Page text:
Mr ROBINSON - I say that if it be assumed that Port Phillip Heads is to be attacked, and it is desirable to have there a reserve of men trained in garrison artillery work, these men of the garrison artillery batteries at Port Fairy, Warrnambool, and Portland could be shifted at a very little cost, and in a short space of time, to the place at which their services might be required in the hour of the country's need. I say, therefore, that the argument urged by the Department that such men should only be kept at Port Phillip Heads, the point at which an attack is most likely to be made, is a mistake. Such a policy must lead to undue centralization, and to the neglect of those ports in the Western District of Victoria, which the Government of the State have constructed at enormous expense, and in which a very large InterState, and to some extent oversea, trade has been developed. The Portland people, after the disbandment of the battery of garrison artillery, requested the Department to establish a battery or halfbattery of field artillery. There was such a strong feeling there in favour of citizen soldiery, and such a genuine desire on the part of the people to_ form some arm of the Defence Force, that they actually asked the Department to do that. That request was refused.- They then made a still further request. As they could get no permission to establish an artillery corps, they asked to be allowed to establish a corps- of rangers, in order that they might be allowed to take some part in the defence of the country. Even this request was disregarded. The Department has turned a deaf ear to all requests from that town, and the position now is that, after a long and honorable connexion with the Defence Force of Victoria, Portland is absolutely debarred from furnishing its quota to the Commonwealth Defence Forces, and every request of the people there for permission to aid in the defence of the country is refused. I think that is most unfair treatment, and should be remedied. I wish to say a word as to the manner in which, the Port Fairy and Warrnambool batteries have been treated. I have no desire to make capital out of the recent incident which has received so much prominence in the newspapers - the alleged dismissal of men at Warrnambool - except to say that I do not think that it is unfair to assume that it was a likely thing to happen, after the way in which the Department chopped and chivied the corps established at that town. Since the Commonwealth .has been established, the branches _ of the Defence Force at Warrnambool and Port Fairy have been supposed to form a battery of field artillery. Honorable members are aware that field artillery are expected to operate with a fairly light gun, which can be carried about at a good rate of speed. The type of gun should be one of considerable power and range, able to carry a good weight of metal, and yet very mobile. Honorable members will therefore be surprised to hear that the detachments at the places to which I refer have been supplied with obsolete forty-pounder guns, to shift which a team of bullocks is required. To expect field artillery to do good work with forty-pounder guns is about as reasonable as to expect mounted rifles to perform well if mounted upon cows instead of horses.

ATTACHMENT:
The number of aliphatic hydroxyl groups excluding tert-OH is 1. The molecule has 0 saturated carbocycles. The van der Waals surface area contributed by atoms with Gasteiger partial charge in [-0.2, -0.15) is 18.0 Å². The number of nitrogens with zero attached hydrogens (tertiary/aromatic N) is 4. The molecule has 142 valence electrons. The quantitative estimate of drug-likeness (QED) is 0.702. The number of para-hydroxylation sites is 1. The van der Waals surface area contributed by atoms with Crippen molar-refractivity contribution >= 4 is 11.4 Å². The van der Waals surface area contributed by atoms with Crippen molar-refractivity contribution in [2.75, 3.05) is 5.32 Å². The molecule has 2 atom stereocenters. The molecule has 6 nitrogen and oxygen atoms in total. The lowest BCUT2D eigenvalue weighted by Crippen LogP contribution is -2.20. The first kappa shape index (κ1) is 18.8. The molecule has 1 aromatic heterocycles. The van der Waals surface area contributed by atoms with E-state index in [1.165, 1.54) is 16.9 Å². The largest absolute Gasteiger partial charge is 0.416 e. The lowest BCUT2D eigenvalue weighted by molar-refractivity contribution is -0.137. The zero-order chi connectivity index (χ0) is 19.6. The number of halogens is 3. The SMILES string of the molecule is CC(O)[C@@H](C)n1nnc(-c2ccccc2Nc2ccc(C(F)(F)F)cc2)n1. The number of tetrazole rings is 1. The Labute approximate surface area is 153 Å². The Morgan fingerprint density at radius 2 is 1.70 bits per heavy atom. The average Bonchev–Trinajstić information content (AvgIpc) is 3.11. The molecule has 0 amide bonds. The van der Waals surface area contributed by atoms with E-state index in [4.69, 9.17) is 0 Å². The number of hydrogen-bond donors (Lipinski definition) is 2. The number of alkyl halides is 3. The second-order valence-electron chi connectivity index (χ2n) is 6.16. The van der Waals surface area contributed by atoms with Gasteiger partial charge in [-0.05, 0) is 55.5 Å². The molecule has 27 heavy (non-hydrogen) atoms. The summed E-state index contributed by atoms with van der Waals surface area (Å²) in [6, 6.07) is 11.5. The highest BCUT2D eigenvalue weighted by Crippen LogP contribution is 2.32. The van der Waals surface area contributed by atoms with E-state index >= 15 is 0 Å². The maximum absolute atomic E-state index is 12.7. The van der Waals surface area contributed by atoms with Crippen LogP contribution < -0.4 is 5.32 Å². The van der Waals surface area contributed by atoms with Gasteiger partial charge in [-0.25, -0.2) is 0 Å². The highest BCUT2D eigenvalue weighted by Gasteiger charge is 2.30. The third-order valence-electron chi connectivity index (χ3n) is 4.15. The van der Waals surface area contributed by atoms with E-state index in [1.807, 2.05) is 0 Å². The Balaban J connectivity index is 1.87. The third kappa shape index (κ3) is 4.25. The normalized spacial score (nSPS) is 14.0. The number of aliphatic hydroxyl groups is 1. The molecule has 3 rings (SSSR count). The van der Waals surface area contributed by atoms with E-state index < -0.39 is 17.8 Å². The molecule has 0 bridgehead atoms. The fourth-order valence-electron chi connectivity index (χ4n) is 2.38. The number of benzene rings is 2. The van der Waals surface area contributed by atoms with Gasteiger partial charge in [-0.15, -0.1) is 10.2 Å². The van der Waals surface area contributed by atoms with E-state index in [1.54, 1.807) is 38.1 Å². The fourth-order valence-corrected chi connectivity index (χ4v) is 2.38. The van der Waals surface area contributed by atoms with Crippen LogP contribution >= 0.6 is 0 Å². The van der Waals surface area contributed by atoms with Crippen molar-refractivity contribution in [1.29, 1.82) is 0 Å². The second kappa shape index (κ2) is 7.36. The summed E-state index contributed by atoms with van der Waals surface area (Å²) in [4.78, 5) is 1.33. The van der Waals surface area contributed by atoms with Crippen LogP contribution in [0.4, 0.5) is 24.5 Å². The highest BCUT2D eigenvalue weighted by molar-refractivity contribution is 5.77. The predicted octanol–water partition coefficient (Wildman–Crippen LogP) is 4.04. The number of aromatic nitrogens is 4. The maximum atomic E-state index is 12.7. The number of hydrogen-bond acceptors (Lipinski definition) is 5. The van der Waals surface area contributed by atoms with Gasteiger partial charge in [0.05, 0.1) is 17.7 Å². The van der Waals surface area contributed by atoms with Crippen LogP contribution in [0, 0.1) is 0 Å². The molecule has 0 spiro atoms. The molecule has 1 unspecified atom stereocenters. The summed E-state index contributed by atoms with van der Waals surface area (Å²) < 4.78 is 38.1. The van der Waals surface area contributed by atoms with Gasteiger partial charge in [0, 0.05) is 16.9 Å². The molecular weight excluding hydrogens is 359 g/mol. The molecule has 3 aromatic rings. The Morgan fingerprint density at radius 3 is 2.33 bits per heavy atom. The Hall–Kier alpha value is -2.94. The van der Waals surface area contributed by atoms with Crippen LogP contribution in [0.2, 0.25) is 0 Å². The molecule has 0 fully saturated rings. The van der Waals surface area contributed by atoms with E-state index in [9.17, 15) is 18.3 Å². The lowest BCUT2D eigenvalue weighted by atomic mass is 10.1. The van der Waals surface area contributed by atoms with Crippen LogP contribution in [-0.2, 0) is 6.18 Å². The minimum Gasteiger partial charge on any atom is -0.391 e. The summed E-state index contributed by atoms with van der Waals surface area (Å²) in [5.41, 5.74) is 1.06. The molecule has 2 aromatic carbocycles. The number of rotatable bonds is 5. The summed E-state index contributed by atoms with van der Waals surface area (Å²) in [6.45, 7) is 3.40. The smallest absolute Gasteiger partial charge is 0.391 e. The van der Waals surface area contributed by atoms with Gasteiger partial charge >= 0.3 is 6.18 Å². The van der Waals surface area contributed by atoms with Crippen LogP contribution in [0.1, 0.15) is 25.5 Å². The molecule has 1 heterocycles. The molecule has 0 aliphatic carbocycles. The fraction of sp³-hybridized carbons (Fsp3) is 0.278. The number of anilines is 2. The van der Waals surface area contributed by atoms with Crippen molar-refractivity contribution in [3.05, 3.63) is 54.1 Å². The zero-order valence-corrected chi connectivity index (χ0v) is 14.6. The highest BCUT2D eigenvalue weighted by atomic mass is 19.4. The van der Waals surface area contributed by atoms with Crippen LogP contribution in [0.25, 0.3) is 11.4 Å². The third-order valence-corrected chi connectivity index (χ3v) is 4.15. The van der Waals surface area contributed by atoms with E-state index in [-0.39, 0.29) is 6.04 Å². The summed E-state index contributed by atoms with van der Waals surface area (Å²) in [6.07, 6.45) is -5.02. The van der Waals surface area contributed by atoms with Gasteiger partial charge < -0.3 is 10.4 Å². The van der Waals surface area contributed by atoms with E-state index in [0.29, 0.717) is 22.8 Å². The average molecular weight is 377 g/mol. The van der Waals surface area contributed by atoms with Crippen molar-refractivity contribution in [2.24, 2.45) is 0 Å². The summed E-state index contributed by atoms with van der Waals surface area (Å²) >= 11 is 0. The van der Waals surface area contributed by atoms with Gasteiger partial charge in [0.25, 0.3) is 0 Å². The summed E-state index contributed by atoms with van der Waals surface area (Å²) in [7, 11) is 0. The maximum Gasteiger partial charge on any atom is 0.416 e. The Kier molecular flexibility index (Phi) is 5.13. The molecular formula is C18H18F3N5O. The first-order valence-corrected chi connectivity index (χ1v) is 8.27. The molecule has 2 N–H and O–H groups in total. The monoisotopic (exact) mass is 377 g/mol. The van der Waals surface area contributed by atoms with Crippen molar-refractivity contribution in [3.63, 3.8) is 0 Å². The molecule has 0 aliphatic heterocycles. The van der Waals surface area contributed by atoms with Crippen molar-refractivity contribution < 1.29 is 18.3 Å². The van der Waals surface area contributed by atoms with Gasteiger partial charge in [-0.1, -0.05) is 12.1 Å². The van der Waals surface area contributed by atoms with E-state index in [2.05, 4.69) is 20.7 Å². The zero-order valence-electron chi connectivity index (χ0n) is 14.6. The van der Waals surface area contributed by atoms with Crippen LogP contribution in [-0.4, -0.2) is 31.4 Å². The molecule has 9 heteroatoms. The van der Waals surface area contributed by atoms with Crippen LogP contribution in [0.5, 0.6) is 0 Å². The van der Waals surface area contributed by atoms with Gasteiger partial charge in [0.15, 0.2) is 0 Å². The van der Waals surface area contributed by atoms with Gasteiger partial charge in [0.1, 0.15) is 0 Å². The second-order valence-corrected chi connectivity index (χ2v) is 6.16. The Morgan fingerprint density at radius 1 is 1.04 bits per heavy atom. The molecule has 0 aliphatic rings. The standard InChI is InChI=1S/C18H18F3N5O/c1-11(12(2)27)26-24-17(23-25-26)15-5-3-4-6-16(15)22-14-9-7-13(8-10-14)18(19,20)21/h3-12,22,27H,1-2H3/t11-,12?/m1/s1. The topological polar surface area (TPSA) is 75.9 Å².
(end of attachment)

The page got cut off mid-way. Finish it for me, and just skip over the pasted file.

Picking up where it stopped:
Mr Webster - Does the Department supply the bullock team too?

Mr ROBINSON - I believe that the Government allow the corps to hire a bullock team when the occasion arises. They get that concession. It is possible that the supply of obsolete guns to these men has led to a loss of the esprit de corps so necessary to keep a battery in a high state of efficiency, and is responsible to some extent for the disaffection existing among the Western District batteries to-day. If the Department wish to keep this corps as a battery of field artillery, they must give the men up-to-date guns, which they will know are of some use, and in which they can take some pride. To supply such men with obsolete guns, which are of no use to anybody, which could be out-ranged in active service, and which it requires a team of bullocks to shift, is to make a farce of the whole of the defence system in that portion of the State. I am of opinion, for the reasons that I have already stated, that it would be much better, in the interests of the whole State, to have a battery of garrison artillery there. That would revive the feeling, which once existed amongst the people of those places, of pride in the records of their towns, which led, in times past, to the establishment of very efficient corps. I shall not devote any further time to the matter at present. 1 mention it now so that I may not take the Minister at a disadvantage when the discussion of the Budget comes on. When we reach the Estimates, I shall refer to the matter again, and I hope that by that time the Minister will be able to furnish me with some satisfactory statement as to the intentions of the Department. I should like to say that I will not be satisfied, nor will the people of Portland be satisfied, until we have some evidence that the Department is prepared to meet the laudable, patriotic wishes of tha people of that place to help in their country's defence. A good deal has been said about Australian officers. It is not my intention to debate that question. All I desire to say is that, if we have Australian officers who are capable men, and who have had a reasonable opportunity to prove their capacity, I hope they will be given a chance to rise to the top of the tree. I did not hear the whole of the speech made by the Minister, but I heard his remarks on this subject, and I think they should be indorsed by every honorable member. If officers born and bred in Australia have had large experience, and have seen war in other parts of the world, they should get a show, and I hope they will. I notice that this matter was referred to in the Governor-General's opening speech, in the following terms : -